“I see my path, but I don’t know where it leads. Not knowing where I’m going is what inspires me to travel it.” Rosalia de Castro
A couple ideas come to mind when I think about curiosity and not knowing.
The first idea has come with age. I have discovered that “the more I know leads me to realize the less I actually know.” I am reminded of the famous story of Isaac Newton on the beach. Shortly before he died, Newton is said to have sat on a beach pondering the wonders of life when he realized that as much as he knew about science and the universe, he still regarded himself as only a pebble the on shore of great truth.
It was the “not knowing” that drove Newton’s curiosity to better understand the issues of gravity which led to science as we know it today through the eyes of Einstein and the like.
The Excitement of Having No Direction to Go
My second thought concerning not knowing is much more personal. As most of you know, I am an insatiable traveler. Add to that, I am a terrible tourist! I have very little interest in typical “tourist type sites.” I guess I have already seen much of what I desire to see, (especially in Europe.)
I find myself captured by culture and the surprises of ordinary sights that I would never have otherwise even experienced. For instance, an ideal day-trip is to walk out of my Airbnb, backpack on, point a direction rather unconsciously, and say, “That’s where I’m headed today” and just start walking. I find markets and cafes, vendors and ice cream shops. On oh, always just a bit of expresso on the way.
Driven by know knowing where I am headed I become immensely curious. Just as Rosalia de Castro writes, “Not knowing where I am going inspires me to travel it.”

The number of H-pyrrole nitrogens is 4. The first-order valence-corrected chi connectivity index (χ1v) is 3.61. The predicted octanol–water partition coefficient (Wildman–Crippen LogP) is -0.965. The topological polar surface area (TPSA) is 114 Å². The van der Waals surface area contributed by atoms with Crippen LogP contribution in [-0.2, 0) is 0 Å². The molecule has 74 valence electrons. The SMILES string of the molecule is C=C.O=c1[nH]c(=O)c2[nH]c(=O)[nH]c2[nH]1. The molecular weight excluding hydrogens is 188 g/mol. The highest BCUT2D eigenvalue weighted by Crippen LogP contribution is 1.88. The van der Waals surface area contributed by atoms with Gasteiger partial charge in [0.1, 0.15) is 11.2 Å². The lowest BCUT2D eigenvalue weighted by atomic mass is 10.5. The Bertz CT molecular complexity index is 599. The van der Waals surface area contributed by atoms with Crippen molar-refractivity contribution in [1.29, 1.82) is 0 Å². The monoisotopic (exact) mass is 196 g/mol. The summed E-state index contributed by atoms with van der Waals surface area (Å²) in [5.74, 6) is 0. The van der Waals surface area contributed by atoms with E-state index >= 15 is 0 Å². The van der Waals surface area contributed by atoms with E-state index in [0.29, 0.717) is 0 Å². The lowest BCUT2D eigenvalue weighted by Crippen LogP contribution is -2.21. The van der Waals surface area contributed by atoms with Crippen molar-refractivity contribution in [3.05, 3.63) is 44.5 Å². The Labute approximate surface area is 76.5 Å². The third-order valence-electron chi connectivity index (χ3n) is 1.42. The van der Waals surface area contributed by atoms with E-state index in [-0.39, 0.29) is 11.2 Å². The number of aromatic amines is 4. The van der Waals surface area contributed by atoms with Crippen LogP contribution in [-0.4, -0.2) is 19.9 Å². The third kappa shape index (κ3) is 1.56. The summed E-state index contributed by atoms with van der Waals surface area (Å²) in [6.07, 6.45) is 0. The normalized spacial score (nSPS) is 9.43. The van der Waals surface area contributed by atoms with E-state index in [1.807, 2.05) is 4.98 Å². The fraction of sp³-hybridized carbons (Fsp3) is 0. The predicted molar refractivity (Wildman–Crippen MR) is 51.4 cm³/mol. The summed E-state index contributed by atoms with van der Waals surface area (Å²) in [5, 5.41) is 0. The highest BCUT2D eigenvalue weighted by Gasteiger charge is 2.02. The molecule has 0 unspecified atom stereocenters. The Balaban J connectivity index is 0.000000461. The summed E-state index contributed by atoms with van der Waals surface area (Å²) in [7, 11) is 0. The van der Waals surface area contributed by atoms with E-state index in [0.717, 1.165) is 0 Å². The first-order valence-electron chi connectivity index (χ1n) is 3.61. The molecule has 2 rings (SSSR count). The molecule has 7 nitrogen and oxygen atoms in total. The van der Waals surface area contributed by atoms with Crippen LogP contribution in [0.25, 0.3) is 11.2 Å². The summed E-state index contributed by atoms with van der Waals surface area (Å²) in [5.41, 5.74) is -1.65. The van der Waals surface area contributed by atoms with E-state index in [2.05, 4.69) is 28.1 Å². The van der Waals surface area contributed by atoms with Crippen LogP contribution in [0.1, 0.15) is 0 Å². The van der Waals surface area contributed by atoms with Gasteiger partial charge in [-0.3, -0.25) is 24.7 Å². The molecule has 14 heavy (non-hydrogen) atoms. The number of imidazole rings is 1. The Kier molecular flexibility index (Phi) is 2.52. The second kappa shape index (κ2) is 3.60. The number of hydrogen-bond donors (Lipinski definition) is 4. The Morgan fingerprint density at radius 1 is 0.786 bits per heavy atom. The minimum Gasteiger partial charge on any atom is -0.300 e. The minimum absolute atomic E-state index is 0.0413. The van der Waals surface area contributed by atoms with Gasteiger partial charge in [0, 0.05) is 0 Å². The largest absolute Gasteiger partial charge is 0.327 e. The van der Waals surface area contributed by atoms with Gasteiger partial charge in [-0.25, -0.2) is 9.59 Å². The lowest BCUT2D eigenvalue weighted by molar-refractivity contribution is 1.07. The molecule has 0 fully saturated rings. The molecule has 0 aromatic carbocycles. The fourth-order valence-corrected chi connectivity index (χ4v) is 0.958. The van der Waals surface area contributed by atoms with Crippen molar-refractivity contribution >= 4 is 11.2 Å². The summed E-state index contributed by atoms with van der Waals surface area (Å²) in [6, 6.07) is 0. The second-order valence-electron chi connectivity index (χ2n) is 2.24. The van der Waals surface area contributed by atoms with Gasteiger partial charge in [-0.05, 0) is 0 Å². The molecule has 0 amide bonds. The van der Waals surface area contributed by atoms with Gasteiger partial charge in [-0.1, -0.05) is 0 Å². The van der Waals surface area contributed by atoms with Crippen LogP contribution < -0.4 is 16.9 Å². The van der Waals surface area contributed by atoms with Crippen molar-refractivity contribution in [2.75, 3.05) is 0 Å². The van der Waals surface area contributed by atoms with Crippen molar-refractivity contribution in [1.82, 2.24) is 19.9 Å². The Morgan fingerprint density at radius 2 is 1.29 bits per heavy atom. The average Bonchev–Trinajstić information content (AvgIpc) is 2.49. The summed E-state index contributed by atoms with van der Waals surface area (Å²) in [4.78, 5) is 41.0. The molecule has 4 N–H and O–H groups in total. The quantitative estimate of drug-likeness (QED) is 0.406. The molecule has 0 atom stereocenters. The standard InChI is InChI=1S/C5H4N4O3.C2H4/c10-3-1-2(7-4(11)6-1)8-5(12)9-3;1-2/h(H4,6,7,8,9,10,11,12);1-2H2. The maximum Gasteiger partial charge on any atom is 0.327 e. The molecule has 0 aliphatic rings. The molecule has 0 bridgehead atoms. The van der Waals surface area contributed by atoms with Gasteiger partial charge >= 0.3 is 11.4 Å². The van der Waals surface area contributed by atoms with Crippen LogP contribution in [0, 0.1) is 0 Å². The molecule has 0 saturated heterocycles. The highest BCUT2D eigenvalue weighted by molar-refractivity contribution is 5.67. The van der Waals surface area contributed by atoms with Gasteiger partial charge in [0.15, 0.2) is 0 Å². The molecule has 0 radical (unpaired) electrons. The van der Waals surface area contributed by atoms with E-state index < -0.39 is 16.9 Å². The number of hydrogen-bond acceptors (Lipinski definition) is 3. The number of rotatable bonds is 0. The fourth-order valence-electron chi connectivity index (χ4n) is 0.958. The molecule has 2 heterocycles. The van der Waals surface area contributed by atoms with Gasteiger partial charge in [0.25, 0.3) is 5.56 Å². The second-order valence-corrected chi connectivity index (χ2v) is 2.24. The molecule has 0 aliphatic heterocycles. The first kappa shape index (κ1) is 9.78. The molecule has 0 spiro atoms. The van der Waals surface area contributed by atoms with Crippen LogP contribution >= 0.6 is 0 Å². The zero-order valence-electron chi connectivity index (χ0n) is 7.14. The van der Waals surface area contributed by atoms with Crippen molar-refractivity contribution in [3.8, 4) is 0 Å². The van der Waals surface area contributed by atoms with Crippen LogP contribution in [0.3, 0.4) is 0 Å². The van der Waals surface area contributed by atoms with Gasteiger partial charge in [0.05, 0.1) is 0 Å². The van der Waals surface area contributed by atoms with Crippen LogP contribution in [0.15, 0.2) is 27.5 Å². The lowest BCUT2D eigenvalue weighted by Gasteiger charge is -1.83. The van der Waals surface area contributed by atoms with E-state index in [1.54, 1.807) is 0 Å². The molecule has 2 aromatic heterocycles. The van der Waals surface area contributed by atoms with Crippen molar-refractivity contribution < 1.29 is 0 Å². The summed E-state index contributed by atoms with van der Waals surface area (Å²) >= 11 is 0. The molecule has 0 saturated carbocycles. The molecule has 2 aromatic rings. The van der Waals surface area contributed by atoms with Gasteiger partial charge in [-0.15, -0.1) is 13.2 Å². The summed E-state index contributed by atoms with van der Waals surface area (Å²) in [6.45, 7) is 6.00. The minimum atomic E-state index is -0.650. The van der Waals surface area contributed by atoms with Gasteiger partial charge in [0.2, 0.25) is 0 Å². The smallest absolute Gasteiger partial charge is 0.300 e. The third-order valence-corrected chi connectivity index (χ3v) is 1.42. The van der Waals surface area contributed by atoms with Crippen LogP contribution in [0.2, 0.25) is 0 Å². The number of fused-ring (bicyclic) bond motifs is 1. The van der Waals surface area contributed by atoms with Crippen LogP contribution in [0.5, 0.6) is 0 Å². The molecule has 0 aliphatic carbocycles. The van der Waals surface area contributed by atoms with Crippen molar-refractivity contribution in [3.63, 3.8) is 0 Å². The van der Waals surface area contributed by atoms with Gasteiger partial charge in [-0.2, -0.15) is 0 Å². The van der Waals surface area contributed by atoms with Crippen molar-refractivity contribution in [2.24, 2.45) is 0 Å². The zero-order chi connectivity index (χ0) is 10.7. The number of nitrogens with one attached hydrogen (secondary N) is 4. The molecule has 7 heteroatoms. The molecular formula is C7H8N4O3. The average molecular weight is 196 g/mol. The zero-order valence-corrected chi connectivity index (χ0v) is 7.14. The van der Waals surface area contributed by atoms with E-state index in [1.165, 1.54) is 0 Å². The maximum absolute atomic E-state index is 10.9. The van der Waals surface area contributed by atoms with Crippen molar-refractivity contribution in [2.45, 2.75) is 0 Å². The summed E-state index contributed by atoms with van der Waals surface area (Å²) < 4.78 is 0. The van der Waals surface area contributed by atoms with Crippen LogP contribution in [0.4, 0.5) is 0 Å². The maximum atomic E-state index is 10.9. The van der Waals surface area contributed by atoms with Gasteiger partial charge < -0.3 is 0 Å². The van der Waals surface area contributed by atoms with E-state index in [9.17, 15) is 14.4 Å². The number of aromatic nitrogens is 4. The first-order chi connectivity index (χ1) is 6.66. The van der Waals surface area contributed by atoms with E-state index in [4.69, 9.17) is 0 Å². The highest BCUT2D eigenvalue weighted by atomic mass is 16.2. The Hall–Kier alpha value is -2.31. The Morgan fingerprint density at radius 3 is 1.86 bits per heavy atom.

Don’t you find know-it-all personalities to be immensely frustrating and boring. Incapable of discussion, the only type of conversation they can have is one in which they lecture and you listen. Instead, I love conversationalists that surprise me with “I don’t know much about that” or “tell me more.”
Perhaps the purpose of this post is to lift up the “Not-Knowers” and encourage others regarding the power of the ravenous curiosity that comes with admitting (first to yourself) just how much you don’t know. That leaves space to discover your potentially rich and informationally hungry mind.
And Then There is the Ego
As Ryan Holiday writes, The ego is indeed the enemy. As long as our defensive and protective egos rule we will have little desire to admit our limitations. I recently read that the ego is highly resistant to change and is highly defensive. The ego lacks the capacity to admit not knowing.
And yet, the wise person is first to admit they have much to learn and to experience—the wonder of not knowing.
Admit Not Knowing
And Learn the Wonder of Curiosity
Photo courtesy of Deagreez at istockphoto